Dontrelle Willis has decided to retire

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Brewers manager Ron Roenicke just said that Dontrelle Willis has decided to retire.

A decision that, on the baseball merits, probably should’ve happened a long time ago given that he hasn’t pitched in the bigs since 2011 and hasn’t pitched effectively in the bigs since 2006.

But you can’t really fault a guy for keeping at it if people keep giving him a chance. And people have given D-Train a chance. He was signed by the Brewers last month. Before that he did stints of various lengths with the Giants, Angels, Orioles, Cubs, Phillies, Reds, Dbacks, Tigers and Marlins. He also pitched for the Fresno Grizzlies, Long Island Ducks and Bridgeport Bluefish in independent ball. It may simply be a case of him more or less running out of teams. Heck, this isn’t even his first time retiring.

Of course there was a time when Willis was considered to be the next big thing. And for a while he was a big thing. Between 2003 and 2006 he was 58-39 with a 3.44 ERA, which in those days amounted to an ERA+ of 121. He won 22 games in 2005, made the All-Star team and finished second in Cy Young voting. Then, in December 2007, he was traded by the Marlins to the Tigers alongside a fellow named Miguel Cabrera for Burke Badenhop, Frankie De La Cruz, Cameron Maybin, Andrew Miller and Mike Rabelo. That ended up being one of the dumber and more lopsided trades in baseball history even with Willis falling off a cliff. With the idea that Willis would be an ace for years to come it was practically obscene.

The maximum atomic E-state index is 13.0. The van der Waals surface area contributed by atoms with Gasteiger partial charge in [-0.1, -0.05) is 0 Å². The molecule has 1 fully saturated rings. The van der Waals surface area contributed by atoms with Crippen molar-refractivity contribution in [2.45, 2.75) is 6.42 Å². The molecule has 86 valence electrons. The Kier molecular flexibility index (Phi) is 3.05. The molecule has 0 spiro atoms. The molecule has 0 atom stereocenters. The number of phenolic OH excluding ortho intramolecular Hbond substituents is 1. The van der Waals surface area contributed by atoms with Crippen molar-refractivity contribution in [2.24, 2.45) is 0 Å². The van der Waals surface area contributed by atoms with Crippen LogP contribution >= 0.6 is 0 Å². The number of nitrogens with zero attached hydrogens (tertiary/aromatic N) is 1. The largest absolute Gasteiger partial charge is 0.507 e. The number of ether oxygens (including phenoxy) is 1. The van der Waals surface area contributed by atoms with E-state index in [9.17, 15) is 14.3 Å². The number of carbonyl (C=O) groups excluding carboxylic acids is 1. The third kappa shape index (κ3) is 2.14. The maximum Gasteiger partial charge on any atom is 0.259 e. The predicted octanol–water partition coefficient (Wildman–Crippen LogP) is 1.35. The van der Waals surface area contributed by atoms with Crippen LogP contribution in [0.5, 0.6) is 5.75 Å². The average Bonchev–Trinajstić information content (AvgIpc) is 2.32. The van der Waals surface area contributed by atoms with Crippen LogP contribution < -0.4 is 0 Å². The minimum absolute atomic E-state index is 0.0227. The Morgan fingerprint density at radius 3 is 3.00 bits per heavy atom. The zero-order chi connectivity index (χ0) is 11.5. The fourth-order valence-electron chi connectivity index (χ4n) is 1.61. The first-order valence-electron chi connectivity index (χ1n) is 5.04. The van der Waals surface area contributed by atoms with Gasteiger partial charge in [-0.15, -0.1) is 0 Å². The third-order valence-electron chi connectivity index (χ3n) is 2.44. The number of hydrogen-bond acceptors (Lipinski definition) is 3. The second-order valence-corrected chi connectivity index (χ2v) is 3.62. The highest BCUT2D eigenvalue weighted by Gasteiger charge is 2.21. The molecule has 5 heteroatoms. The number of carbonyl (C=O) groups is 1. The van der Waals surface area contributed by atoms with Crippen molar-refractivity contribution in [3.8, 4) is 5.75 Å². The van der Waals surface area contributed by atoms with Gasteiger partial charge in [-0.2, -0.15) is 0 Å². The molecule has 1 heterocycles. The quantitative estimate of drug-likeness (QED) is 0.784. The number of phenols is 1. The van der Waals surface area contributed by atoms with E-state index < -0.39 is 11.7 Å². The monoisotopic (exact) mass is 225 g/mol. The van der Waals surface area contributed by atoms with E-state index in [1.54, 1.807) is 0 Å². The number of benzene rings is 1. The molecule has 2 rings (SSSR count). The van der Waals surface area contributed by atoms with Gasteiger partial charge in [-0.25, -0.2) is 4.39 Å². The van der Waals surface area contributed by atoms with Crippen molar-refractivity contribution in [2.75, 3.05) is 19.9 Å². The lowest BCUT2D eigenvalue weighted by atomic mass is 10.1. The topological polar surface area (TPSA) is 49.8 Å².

And now he’s done. We think. He has said he was done before. But maybe this time it’ll stick. Who knows. All we know for sure is that, for now, one of baseball’s more interesting people is hanging it up.

Anthony Rendon explains why he didn’t go to the White House

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Today the Angels introduced their newest big star, Anthony Rendon, who just signed a seven-year, $245 million contract to play in Orange County.

And it is Orange County, not Los Angeles, Rendon stressed at the press conference. When asked about the Dodgers, who had also been reported to be courting him, Rendon said he preferred the Angels because, “the Hollywood lifestyle . . . didn’t seem like it would be a fit for us as a family.”

What “the Hollywood Lifestyle” means in that context could mean a lot of things I suppose. It could be about the greater media scrutiny Dodgers players are under compared to Angels players. It could mean that he’d simply prefer to live in Newport Beach than, I dunno, wherever Dodgers players live. Pasadena? Pasadena is more convenient to Dodger Stadium than the beach. Who knows. They never did let Yasiel Puig get that helicopter he wanted, so traffic could’ve been a consideration.

But maybe it’s a subtle allusion to political/cultural stuff. Orange County has trended to the left in some recent elections but it is, historically speaking, a conservative stronghold in Southern California. And, based on something else he said in his press conference, Rendon seems to be pretty conscious of geographical/political matters:

A shoutout to the notion of Texas being Trump country and an askance glance at “the Hollywood Lifestyle” of Los Angeles all in the same press conference. That’s a lot of culture war ground covered in one press conference. So much so that I can’t decide if I should warn Rendon that both Texas and Orange County are trending leftward or if I should tell him to stick to sports.